The VW/Audi Group's most popular engine is arguably the 1.8T. In the VW Golf, GTI, Jetta, New Beetle, Passat, Audi A4 and TT, the turbocharged 1.8-liter 20-valve was adopted around the world from '96-05.
The inline-four didn't get the best start, with early models limited to a humble 150hp at the flywheel, but output was increased to 180hp with a modified K03 turbo, then 225hp with a K04 in the Audi TT.
Everyone who's owned a K03-equipped 1.8T knows it reaches a ceiling. No matter what combination of bolt-on parts you install, there's no simple way to make significant horsepower gains.
Take Project Silverstone, for example. Our '03 GTI's best run on a Dynojet was 195whp and 233 lb-ft of torque. This was after we installed a high-flow Kinetic exhaust manifold in collaboration with GIAC software, Techtonics turbo-back exhaust, Evolution Racewerks front-mount intercooler, Forge diverter valve, Unorthodox pulleys and BMC intake.
With all these upgrades, the next big step was a big-turbo conversion. There are countless examples out there, including our own Combat Correspondent Brady Cloward's Project Jetta which made 353whp after its turbo upgrade (et 2/07). With so many turnkey turbo kits available, from inexpensive K04 upgrades to larger GT-series conversions, we decided to first ensure we have a good foundation for Project Silverstone...
Most tuners will tell you 300-350whp is the most you can safely squeeze from the stock engine block. What they don't tell you is that this power isn't typically available until 5000rpm.
So instead of worrying about the turbo for now, we first sought advice from Integrated Engineering (IE) to make our four-cylinder stronger in preparation for more power.
The weakest components in the 1.8T are the connecting rods - the link between the pistons and crankshaft. Stock VW rods are made of powdered steel alloy. The design is tapered at the top and narrow across the bushing. This is sturdy enough for a mildly tuned motor, but when you want big power, the rods aren't able to handle the stress.
You can do a drop-in rod solution, which improves the situation but can mask the weakness of the stock pistons. For high-power daily-driven applications, excessive strain on the piston wristpin bushing can increase wear rates. Another drawback is simply the small engine of the 1.8-liter; the small displacement means a bigger turbo won't effectively make torque until at least 4000rpm.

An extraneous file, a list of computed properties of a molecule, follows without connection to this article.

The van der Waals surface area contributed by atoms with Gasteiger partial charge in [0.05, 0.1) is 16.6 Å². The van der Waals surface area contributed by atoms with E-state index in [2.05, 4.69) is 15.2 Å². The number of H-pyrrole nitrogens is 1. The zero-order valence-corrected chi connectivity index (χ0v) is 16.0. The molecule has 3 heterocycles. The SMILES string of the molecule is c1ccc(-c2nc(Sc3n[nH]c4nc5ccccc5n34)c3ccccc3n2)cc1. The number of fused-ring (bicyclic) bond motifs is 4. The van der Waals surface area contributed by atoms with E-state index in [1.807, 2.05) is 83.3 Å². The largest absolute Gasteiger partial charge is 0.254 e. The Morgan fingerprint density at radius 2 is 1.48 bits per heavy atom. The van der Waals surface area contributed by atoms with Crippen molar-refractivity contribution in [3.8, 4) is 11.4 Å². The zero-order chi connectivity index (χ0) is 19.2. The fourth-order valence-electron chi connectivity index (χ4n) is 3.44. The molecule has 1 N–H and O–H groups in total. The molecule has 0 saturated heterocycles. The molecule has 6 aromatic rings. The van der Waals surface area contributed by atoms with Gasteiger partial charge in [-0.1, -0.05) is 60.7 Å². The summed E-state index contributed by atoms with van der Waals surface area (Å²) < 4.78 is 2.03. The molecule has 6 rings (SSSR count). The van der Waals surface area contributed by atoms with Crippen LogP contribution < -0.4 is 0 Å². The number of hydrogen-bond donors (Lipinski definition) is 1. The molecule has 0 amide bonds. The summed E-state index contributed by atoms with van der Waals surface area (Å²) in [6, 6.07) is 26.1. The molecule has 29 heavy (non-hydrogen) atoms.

The ideal solution is Integrated Engineering's 2.0L stroker kit. It increases the displacement of the engine by increasing the travel of the piston. In our case, the 1.8-liter is bumped up to two liters using larger pistons, H-Beam rods and a new 2.0T crankshaft.
We specified our kit with 83mm forged Mahle pistons over JE or Wiseco parts on Integrated's recommendation for daily use. They replace the factory 81mm pistons, giving us a capacity of 2008cc from the stock 1781cc.
The larger piston diameter reduces cylinder pressures and thus stress on the engine. The pistons are supplied with the appropriate oil-pump drive-gear and are clearanced for the oil squirters. The compression ratio is lowered from 9.25:1 to 9:1 ratio. The slight drop is ideal for street applications and doesn't sacrifice too much gas mileage or drivability. These are all key factors to increase the life of the motor that a simple drop-in rod set can't do.
The larger pistons also generate more power from a given amount of fuel. According to Integrated's figures, it's around 8-11% in this case. So the benefits are adding up.
As for the rods, IE manufacturers some of the strongest on the market. They're constructed from vacuum-drawn 4340 forged chrome moly steel alloy and secured with larger alloy steel bolts from ARP (9.525mm versus 8mm stock).
The standard-length 144mm IE rods feature a robust H-beam design with wider beams for the ultimate strength and 20mm carbon-steel wristpins. They have a machined finish with multi-stage heat treatment and are shot-peened for strength. Overall, the rods are claimed to be twice as strong as the stock parts, able to withstand more than 550 lb-ft.
The final stroker kit component is the new crankshaft. It's based on the VW factory 2.0T FSI crank that IE modifies to drop into the 1.8T block. In order to do this, they've changed the oil-pump drive-gear on the front of the crankshaft to work with the 1.8T's oil pump and chain. The crank journals are the same diameter but the stroke is increased from the 1.8T's 86.4mm to 92.88mm for the FSI.
The FSI crank is a forged steel part compared to the 1.8T's cast iron. In addition, the 2.0-liter crank was designed more meticulously by VW, allowing it to be stronger without increasing the weight, so the rotational mass isn't significantly higher.
With the 2.0 stroker kit in our possession and Raven Motorsport in Long Beach, CA in possession of Project Silverstone, they pulled the motor from the engine bay. Obviously, this isn't the easiest task for the Average Joe but the experienced mechanics at Raven freed the 1.8T in less than three hours, where it would take most people half-a-day or more.
Stay tuned next month as we show the engine disassembly and rebuild using IE's stroker components.